Paying Their Respects: Volunteers Clean Basquiat's Grave 30 Years After His Death
Volunteers as far as France come each year to clean his headstone.
Thirty years after his passing, he is far from forgotten. Basquiat is now celebrated in music, fashion, film and modern art. And every year, a group of volunteers come from as far away as France to clean his grave inside Brooklyn’s massive Green-Wood Cemetery.
The pilgrimage is coordinated by Preservation Volunteers, an organization that brings people together to clean and restore graves inside Green-Wood as well as historic areas of Staten Island each summer.
“It is important to be able to pay respects to people who were here long before us, and in doing so, we learn a little bit about the history,” Dexter Guerrieri, president and founder of Preservation Volunteers, told InsideEdition.com.
Basquiat was born in the Bushwick section of Brooklyn in 1960 to a Haitian father and mother of Puerto Rican descent. He rose to prominence in the 1980s as a Manhattan street artist and member of a punk band before eventually landing his work in local art galleries, where his fame skyrocketed.
Since his death, however, Basquiat has only grown more famous.
“Does [his work] have relevance today? Yes, it shows he was a great artist of that time and student of that time,” art critic and historian Antwaun Sargent told InsideEdition.com. “He is a cultural touchstone.”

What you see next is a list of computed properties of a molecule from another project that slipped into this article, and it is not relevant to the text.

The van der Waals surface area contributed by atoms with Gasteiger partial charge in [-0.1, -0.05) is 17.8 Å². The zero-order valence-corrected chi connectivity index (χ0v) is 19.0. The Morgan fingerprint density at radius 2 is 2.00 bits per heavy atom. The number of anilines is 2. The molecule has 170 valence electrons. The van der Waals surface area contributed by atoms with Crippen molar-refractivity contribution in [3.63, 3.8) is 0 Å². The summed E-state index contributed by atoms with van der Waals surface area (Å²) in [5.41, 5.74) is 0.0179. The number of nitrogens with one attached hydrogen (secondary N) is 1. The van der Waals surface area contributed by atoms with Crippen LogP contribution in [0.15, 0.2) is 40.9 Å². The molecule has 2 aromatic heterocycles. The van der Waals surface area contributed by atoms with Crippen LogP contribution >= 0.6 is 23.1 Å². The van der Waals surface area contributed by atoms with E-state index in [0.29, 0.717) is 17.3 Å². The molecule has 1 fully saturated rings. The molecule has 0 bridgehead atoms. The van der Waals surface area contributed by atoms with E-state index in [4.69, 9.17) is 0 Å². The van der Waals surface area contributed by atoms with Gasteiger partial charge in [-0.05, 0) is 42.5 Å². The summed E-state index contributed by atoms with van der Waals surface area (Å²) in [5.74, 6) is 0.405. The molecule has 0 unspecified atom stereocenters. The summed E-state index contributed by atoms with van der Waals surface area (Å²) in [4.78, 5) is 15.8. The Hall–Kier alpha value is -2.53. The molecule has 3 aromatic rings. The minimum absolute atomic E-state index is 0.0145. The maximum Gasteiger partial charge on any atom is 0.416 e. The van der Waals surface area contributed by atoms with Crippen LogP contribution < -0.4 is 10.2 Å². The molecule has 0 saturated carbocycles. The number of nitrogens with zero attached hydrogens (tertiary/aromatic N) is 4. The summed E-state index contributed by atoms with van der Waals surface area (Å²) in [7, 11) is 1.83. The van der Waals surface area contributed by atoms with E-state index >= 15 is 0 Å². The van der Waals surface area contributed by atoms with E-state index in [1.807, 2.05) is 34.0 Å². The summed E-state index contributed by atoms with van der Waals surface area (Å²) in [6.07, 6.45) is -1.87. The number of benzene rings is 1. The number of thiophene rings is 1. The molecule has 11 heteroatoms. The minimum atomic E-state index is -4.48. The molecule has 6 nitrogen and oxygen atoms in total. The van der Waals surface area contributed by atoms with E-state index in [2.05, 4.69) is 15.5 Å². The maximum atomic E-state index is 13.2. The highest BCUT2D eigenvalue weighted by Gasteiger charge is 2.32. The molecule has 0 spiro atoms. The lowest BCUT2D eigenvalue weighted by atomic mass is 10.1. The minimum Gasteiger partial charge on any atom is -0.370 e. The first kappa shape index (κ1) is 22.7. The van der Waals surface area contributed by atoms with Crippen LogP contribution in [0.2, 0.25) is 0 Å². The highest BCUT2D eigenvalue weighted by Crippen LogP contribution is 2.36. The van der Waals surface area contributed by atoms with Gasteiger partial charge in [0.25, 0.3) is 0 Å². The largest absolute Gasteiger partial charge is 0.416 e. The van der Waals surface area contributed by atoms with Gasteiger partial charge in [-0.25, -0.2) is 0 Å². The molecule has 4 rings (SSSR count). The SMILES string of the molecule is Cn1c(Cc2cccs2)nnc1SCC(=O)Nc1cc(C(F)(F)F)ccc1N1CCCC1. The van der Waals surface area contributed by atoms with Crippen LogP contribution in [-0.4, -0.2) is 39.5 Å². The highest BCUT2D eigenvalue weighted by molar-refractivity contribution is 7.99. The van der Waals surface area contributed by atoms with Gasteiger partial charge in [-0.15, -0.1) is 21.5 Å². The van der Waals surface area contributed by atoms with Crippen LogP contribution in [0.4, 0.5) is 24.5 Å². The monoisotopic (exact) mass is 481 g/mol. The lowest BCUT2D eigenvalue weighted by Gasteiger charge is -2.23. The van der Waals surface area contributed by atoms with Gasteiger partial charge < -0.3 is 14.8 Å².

His simple gray grave features his name centered above the word “artist,” with the months of his birth and death below.
"Whenever someone comes out to visit Green-Wood and they say, ‘Where is Jean-Michel Basquiat’s grave?’ and they find it, a lot of people are surprised it is quite small," Neela Wickremesinghe, manager of restoration and preservation at Green-Wood, told InsideEdition.com. "He definitely warrants a larger-than-life monument, but the humbleness of its size, I think, is actually quite fitting for his art and the role that he plays in New York."
Preservation Volunteers has been going to Green-Wood for 14 years to clean graves in need of TLC. But Basquiat’s headstone is a fairly recent addition.
“We were actually the first volunteers to ever work here at Green-Wood,” Guerrieri said. “Two years ago, people were coming from France and wanted to know where was Basquiat’s grave. So, to clean it made sense.”
Preservation Volunteers director Anna added, “I am happy to be here because it is such an impressive cemetery especially for us coming from France, where it is really different. It is such a huge space. Everything in America is huge.”
Even though Green-Wood uses volunteers to help clean graves across the 478-acre cemetery, it has a full-time staff that does the bulk of the maintenance year-round, working with products that are specifically formulated to not kill the grass and trees.
In addition to Basquiat, the cemetery is the final resting places of composer Leonard Bernstein, the Steinway piano family, infamous New York City politician William “Boss” Tweed, and Dr. Susan McKinney Steward, the third African-American woman to ever earn a medical degree. The historic cemetery, which was founded in 1838, is also the resting ground of more than 5,000 soldiers who fought in the Civil War.